Winter Wellness: 8 Strategies to Stay Healthy
By Ellen Albertson, PhD, RDN, NBC-HWC
Staying healthy in winter can be challenging. During winter you’re more prone to colds and the flu because the viruses responsible for these illnesses prefer colder temperatures and drier air and nasal passages. Plus, less sunlight can make you feel tired and sad, and low humidity, cold temperatures and central heating can dry out your skin.
Fortunately, there’s plenty you can do to stay well in winter. Here are 8 strategies to keep you and your family healthy.
1. Wash your hands
Washing your hands with soap frequently, for at least 20 seconds, is a proven way to protect yourself from the germs that cause colds and the flu. To keep your skin from drying out use a moisturizing soap that contains ingredients such as calendula or shea butter. Another option is Castile soap, which has antibacterial properties.
Skin is your body’s largest organ—on average adults have about 8 pounds and 22 square feet of skin. Skin protects your body from the sun’s rays, extreme temperatures, chemicals and bacteria. To keep skin healthy in winter, exfoliate (I personally love exfoliating gloves) and apply a rich jar moisturizer, which will contain less water than a pump. Don’t forget sunscreen, especially when there is snow and winter glare.
Drinking plenty of fluids in winter is just as important as it is in summer because dryer air can cause dehydration, which can leave you tired and more susceptible to colds and the flu. Staying hydrated helps your body maintain its proper temperature and can help prevent weight gain and fluid retention. In contrast to summer, you don’t perspire as much and may not feel thirsty, so remember to drink fluids throughout the day, especially before and after exercise.
To make consuming water tasty and fun, buy a beautiful water bottle and add a few drops of a calorie-free water enhancer. On chilly days stay hydrated by sipping bone broth and teas. Consuming bone broth has numerous benefits including supporting the immune system, protecting joints and improving gut health. Drinking herbal teas that contain warming herbs like burdock, ginseng, licorice, cinnamon and ginger can help you feel cozy and grounded.
4. Perform neti
Developed in India hundreds of years ago, neti is a type of nasal irrigation using a special pot and saline solution that can help reduce cold and flu symptoms and relieve nasal dryness and sinus headaches. One study showed strong evidence that nasal irrigation can help improve allergies, sinus symptoms and asthma.
5. Eat right
Winter is the time of year to nourish your body with warming, comforting foods without overdoing calories. Cut back on raw foods like salads and fruit and eat more soups, stews, cooked vegetables and whole grains. Rather than reaching for sweets, which can decrease energy levels and increase your waistline, enjoy roasted squash and root vegetables or a comforting bowl of oatmeal.
Make sure to consume plenty of fiber to promote healthy digestion, keep blood sugar levels even and increase satiety so you don’t overeat and gain weight. To support your immune system eat produce rich in vitamin C. Good choices include leafy greens (kale, chard and spinach), sweet potatoes, red peppers, tomatoes and citrus fruits.
Even if your diet is excellent, taking a daily multivitamin and mineral supplement is a smart way to ensure that you get all the macronutrients your body needs to stay healthy. Because there’s less sunlight and you don’t spend as much time outside, it’s especially important to get enough vitamin D. (About 42% of American adults are deficient in vitamin D.) The recommended intake is 400–800 IU/day, but some studies suggest higher amounts may be needed to maintain optimal levels.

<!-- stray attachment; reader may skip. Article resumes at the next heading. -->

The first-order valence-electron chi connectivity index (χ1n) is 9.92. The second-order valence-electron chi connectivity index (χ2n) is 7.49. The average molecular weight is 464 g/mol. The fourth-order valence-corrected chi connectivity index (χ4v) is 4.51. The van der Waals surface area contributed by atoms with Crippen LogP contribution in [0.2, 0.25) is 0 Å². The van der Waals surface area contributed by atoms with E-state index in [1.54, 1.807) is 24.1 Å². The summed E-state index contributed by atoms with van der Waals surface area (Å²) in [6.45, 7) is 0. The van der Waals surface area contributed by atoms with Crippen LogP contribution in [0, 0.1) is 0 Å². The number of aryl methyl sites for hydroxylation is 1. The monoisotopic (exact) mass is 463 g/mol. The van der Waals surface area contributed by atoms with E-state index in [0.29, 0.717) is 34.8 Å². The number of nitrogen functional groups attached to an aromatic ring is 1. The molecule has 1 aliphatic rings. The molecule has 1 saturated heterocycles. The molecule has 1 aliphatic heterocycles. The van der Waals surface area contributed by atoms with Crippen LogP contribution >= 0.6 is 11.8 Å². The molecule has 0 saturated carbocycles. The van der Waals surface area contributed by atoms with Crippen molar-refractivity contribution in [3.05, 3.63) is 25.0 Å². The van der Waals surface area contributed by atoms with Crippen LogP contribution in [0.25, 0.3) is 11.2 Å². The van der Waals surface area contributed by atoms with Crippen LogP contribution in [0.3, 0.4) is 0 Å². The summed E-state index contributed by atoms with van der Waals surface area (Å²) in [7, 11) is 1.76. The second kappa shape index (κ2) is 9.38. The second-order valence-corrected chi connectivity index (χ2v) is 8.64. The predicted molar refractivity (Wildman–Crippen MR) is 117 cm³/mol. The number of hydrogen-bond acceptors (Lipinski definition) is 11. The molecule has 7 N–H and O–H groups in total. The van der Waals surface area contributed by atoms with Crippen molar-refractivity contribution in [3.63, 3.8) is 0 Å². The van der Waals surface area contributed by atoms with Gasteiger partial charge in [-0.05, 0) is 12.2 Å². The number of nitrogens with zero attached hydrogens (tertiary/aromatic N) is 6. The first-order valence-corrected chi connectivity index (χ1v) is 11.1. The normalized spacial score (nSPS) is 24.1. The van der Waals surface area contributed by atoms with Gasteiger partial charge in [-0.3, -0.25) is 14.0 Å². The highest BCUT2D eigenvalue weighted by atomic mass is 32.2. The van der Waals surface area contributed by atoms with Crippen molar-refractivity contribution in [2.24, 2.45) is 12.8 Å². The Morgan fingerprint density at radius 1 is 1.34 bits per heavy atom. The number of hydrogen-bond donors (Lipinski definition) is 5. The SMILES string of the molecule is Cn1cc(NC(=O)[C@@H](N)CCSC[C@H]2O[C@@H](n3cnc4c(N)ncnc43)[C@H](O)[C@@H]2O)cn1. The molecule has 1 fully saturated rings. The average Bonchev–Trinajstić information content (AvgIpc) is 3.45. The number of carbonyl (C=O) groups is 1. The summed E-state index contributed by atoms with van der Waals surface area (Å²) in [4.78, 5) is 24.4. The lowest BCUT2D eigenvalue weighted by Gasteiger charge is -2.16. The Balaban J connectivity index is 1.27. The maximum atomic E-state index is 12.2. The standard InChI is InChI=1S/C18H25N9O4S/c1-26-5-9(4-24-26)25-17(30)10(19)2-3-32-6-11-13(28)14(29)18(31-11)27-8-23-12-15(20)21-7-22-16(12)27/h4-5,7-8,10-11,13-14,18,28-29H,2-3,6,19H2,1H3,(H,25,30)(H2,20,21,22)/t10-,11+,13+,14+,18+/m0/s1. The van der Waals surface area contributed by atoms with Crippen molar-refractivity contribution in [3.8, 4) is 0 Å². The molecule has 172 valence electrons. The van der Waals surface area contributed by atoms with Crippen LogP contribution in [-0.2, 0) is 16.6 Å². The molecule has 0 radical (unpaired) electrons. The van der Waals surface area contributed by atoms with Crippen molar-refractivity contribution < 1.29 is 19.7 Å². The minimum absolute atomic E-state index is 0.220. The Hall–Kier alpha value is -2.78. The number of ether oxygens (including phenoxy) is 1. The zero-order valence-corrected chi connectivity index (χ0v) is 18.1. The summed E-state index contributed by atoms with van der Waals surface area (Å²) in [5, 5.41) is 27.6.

A number of herbs also may help strengthen your immune system and help prevent or decrease the length of colds and the flu, including echinacea, elderberry, nettle, garlic, ginger and olive tree leaf extract. Taking a good probiotic can improve gut health and may offer more defense against the common cold and flu.
Yes, it’s easy to skip your workouts in cold, dark, slushy weather, but ditch the excuses, because exercising is one of the best ways to stay healthy in winter. Besides helping maintain weight, exercise reduces stress, boosts mood and enhances the immune system. But don’t overdo it. Make sure to balance rigorous aerobic activities like jogging, spinning or cross-country skiing with rejuvenating, relaxing practices such as yoga and tai chi.
While humans don’t hibernate like bears, winter does influence your sleep cycle. As the days get darker and shorter you actually want to sleep more, but it’s harder to sleep well. That’s because your body produces less melatonin, a hormone that tells you it’s time for bed. To improve sleep: Avoid caffeine in the afternoon, create a sleep routine, turn off electronics at least an hour before bedtime, keep your room cool and dark and don’t eat anything three to four hours before dozing off. Take time to relax before bed with a cup of caffeine-free tea that contains calming herbs like valerian, chamomile or skullcap.
Follow these strategies and not only will you stay healthy this winter, but you’ll also provide your body with the support it needs to transition easily from winter to spring.
- Accessed November 13, 2018: https://www.cdc.gov/flu/protect/habits/index.htm
- Accessed November 13, 2018: https://medlineplus.gov/ency/article/007165.htm
- Forrest KY1, Stuhldreher WL: (2011) Prevalence and correlates of vitamin D deficiency in US adults. Nutr Res., 31: 48–54.
- Rabago, D., Guerard, E., & Bukstein, D. (2008). Nasal irrigation for chronic sinus symptoms in patients with allergic rhinitis, asthma, and nasal polyposis: a hypothesis generating study. WMJ : official publication of the State Medical Society of Wisconsin, 107(2), 69–75.